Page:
How Divorcing Parents Plan For Payment of College Expenses

Parents can structure college funding in many ways. One way is to include provisions for future college contributions on a “proportion to then income” basis. Parents should be specific as to what college costs are applicable – tuition, fees, books, room and board or its equivalent for off campus housing, travel costs, allowance, and so on. Consider a contribution from the student or a grade average requirement so as to encourage student responsibility. Parents may want to limit their financial obligation to the in-state residential costs of a state school, or put a “cap” on the amount of contribution. They also may want to prioritize the funding sources with student Stafford loans, financial aid, scholarships, grants, and trusts being utilized first. Perhaps parental Plus loans could be utilized or parents could take turns co-signing additional student loans. Future college provisions should consider the duration of the financial assistance – undergraduate only? graduate education? Limited to 5 years – consecutive or cumulative? Should the student matriculate into college after high school, medical insurance coverage should still be available.^TOP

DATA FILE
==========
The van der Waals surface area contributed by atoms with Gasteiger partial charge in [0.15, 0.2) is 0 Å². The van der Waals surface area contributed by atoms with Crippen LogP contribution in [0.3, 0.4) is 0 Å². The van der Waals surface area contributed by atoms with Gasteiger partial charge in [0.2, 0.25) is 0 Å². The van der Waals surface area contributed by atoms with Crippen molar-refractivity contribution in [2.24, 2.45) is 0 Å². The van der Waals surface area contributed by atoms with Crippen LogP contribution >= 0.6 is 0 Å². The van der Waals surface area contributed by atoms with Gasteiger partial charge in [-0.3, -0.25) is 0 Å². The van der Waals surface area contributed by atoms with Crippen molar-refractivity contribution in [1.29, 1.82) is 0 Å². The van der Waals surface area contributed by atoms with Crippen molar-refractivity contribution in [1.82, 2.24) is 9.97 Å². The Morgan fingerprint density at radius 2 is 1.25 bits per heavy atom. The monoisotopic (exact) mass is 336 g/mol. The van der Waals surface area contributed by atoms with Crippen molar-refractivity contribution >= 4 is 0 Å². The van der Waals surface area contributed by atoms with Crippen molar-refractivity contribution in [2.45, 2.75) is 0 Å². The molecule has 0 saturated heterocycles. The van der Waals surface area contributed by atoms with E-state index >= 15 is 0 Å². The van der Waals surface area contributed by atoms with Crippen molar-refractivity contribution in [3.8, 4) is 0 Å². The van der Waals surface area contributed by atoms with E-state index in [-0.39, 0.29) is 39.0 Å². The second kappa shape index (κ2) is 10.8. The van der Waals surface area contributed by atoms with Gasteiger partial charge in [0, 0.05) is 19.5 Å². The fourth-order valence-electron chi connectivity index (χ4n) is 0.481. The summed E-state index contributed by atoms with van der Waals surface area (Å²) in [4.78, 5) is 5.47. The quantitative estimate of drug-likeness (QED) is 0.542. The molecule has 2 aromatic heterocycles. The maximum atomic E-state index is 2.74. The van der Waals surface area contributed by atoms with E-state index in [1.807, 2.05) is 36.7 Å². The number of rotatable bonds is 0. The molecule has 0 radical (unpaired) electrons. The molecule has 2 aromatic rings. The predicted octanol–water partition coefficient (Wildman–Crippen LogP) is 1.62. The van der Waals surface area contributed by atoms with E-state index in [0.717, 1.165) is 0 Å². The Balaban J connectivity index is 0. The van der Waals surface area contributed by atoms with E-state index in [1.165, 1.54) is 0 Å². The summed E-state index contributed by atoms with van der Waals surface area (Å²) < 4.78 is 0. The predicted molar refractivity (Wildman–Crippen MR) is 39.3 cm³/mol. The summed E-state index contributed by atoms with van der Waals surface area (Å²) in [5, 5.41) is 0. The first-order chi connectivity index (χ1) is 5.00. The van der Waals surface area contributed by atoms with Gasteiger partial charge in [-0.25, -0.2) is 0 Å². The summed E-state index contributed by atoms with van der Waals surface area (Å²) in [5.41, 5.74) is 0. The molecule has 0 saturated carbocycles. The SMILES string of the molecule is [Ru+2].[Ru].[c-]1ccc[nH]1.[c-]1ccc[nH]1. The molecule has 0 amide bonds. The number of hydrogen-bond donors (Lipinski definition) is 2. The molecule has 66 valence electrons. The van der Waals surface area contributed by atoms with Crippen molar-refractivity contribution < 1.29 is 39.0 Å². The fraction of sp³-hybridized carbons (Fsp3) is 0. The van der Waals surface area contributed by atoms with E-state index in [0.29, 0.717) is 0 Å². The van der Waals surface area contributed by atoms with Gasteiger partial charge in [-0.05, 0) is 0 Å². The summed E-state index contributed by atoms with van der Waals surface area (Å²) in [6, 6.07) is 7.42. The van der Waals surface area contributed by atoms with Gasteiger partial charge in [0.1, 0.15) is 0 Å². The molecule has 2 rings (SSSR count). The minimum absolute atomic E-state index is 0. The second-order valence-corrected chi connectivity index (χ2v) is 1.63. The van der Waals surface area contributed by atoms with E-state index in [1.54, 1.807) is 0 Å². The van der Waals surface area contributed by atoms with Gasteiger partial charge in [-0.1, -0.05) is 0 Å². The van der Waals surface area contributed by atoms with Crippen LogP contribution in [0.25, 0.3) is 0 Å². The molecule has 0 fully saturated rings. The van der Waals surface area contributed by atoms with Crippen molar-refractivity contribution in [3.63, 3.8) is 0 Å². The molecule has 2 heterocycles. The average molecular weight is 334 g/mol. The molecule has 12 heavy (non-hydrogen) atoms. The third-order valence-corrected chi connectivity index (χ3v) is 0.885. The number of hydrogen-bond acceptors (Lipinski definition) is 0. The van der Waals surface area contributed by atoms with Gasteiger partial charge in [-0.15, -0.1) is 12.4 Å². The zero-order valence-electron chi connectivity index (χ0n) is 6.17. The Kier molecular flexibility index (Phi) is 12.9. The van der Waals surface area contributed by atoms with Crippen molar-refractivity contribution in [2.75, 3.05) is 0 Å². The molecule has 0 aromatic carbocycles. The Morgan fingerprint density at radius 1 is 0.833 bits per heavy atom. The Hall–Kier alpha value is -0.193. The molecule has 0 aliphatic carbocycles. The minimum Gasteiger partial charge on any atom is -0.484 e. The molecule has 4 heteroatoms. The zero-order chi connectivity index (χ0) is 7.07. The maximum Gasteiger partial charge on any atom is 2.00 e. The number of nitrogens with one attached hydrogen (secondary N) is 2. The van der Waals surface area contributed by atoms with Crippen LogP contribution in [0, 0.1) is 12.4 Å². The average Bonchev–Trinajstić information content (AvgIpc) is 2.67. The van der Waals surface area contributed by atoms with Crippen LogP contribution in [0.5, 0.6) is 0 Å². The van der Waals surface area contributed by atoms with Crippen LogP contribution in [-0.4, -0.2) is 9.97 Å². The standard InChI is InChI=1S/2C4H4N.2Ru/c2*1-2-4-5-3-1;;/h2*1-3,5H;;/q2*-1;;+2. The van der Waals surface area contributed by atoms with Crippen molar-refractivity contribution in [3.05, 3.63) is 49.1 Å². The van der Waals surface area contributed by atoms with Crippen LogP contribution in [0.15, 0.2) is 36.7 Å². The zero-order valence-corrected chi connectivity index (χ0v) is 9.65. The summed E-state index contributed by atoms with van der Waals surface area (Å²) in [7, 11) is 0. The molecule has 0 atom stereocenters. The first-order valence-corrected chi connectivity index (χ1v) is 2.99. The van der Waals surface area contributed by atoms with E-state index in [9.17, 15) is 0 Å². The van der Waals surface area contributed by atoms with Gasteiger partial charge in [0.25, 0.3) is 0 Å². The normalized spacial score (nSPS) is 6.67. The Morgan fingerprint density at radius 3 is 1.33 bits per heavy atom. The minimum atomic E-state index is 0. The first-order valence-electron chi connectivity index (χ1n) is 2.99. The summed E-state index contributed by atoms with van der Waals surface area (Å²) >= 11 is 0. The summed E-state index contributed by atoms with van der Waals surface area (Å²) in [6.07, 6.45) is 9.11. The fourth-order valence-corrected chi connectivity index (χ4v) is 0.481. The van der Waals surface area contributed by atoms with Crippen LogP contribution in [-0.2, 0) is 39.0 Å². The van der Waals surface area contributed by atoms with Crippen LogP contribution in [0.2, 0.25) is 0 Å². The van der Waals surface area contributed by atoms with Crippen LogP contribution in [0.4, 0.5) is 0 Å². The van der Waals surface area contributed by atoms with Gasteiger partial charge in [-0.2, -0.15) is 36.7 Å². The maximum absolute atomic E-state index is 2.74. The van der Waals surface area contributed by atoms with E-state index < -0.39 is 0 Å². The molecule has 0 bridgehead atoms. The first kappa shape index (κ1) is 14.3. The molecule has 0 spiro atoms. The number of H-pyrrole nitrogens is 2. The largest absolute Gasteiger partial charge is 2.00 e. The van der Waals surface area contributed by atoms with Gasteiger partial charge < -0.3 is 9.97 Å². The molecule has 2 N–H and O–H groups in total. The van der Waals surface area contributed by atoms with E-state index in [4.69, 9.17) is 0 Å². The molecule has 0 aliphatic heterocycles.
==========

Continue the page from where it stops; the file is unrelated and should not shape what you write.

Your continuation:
Can Divorcing Parents Save For College Expenses?

Another way is to establish college funding and planning now. There are numerous 529 and other educational plans available. Be sure to check the interplay between the consideration of financial aid and accounts in children’s or the parent’s name. Both parents can determine and set aside specific amounts for ongoing contributions. Make sure provisions include what happens to the unused funds should a student either not attend, not finish, or if there is s surplus of funds. Parents may want to consider increasing pre-emancipation support payments to include monies for a specific college account, with a matching or pro-rated amount to be contributed by the custodial parent.^TOP

What Happens if a Divorced Parent Cannot Pay For College Expenses?

Any college provisions should include disaster clauses releasing the parents from financial college obligations should there be an involuntary catastrophic event that renders a parent disabled, unemployable, or unemployed.^TOP